Teacher Education for Early Childhood Teachers
Early childhood education teachers can work with children as young as infants, and they're often the first teachers that kids encounter. Read on to learn more about academic and licensing requirements, as well as how much you might earn as an early education teacher.
Is Studying Early Childhood Education For Me?
Overview of the Field
A bachelor's degree in early childhood education (ECE) can prepare you to teach academics in preschool and lower elementary school grades. The National Association for the Education of Young Children defines ECE as teaching children from birth up to eight years of age (www.naeyc.org).
As an ECE student, you'll fulfill the standard general education requirements for a bachelor's degree and take courses in child development and ECE philosophy. You'll also pursue topics in educational psychology and technology, child health and instructional methodologies; diversity training may also be part of your program. Common course topics can also include the study of children's literature, learning disabilities and classroom management. Classroom observations and student teaching practicums will also be required.
According to the U.S. Bureau of Labor Statistics (BLS), ECE teachers plan, present and assign lessons in reading, writing and basic arithmetic. Most ECE teachers have a core class for which they instruct all or most subjects. Some ECE teachers specialize in an elective area, such as art, music or physical education, rotating through classes for short periods during the day or week. Some of these teachers, such as kindergarten teachers, work part-time (www.bls.gov).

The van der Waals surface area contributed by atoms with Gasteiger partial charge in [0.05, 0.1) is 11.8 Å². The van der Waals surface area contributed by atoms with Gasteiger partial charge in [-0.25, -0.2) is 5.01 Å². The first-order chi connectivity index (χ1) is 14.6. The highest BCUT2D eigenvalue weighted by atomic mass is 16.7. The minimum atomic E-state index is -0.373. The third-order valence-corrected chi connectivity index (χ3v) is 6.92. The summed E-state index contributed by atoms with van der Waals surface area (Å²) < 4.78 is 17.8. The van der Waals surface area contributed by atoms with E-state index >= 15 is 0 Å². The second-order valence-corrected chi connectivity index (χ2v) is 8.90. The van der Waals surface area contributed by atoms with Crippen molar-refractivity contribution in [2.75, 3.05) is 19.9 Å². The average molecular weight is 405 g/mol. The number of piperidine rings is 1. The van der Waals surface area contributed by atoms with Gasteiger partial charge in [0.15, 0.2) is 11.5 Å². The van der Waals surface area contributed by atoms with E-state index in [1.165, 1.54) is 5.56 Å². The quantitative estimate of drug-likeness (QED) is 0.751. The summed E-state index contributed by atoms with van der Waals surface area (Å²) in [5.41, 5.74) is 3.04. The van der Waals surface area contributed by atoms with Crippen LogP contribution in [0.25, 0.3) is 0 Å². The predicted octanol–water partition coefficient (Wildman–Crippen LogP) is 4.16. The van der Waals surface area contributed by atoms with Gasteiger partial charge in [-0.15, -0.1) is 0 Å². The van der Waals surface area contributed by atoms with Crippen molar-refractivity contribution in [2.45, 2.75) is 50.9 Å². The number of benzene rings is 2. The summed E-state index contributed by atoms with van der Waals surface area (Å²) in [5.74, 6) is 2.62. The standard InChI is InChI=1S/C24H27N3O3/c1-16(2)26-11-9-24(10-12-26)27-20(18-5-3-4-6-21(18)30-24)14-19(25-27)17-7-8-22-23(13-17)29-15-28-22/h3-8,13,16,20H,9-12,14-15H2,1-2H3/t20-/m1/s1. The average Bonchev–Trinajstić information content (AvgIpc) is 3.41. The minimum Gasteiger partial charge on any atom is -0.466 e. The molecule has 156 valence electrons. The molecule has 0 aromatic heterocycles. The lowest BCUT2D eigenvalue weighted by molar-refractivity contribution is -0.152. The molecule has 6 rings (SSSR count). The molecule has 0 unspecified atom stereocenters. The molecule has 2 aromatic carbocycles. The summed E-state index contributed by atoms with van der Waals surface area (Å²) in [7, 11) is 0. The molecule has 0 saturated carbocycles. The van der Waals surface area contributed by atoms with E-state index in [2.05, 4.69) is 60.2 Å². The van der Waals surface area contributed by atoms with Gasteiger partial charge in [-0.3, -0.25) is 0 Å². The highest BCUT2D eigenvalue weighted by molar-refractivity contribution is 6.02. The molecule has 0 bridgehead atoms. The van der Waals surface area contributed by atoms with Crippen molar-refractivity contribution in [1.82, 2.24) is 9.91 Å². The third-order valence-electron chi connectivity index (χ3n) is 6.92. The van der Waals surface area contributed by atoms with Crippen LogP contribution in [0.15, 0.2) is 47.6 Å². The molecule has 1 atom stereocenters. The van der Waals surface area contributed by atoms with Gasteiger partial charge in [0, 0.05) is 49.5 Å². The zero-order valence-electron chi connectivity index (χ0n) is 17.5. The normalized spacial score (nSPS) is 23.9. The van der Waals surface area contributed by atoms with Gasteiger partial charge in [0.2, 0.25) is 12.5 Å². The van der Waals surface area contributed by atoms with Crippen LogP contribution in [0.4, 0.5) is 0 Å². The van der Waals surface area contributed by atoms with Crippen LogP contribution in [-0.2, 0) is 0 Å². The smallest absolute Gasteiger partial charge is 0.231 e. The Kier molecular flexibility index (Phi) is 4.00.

As reported by the BLS in May 2013, preschool or early childhood education teachers and elementary school teachers earned median annual salaries of $27,570 and $53,590 respectively. During that same time period, kindergarten teachers in particular earned a median annual salary of $50,230 (www.bls.gov).
How Can I Become an ECE Teacher?
Education and Licensing Requirements
Academic and licensing requirements for teachers vary by state and are subject to changes in state and federal legislation. Public schools usually require a bachelor's degree, preferably in education, and a state-issued license. NCATE, also known as the National Council for Accreditation of Teacher Education, accredits 656 institutions, some of which have online education programs. To maintain your license, you'll have to participate in professional development and continuing education courses and activities throughout your career.
Alternative Licensing Requirements
If you have a degree in a field other than education or are licensed in another state, you must enroll in your state's Alternative Teacher Certification Program (ATCP). ATCP programs allow non-majors or out-of-state teachers to earn a teaching license by completing comparable coursework, state testing and clinical studies. An ATCP can take from one semester to two years to complete and could require a fee. Some school districts could help you obtain an emergency license, allowing you to teach while you complete the requirements. Private schools do not require teachers to be certified; however, most will only consider candidates with a 4-year degree.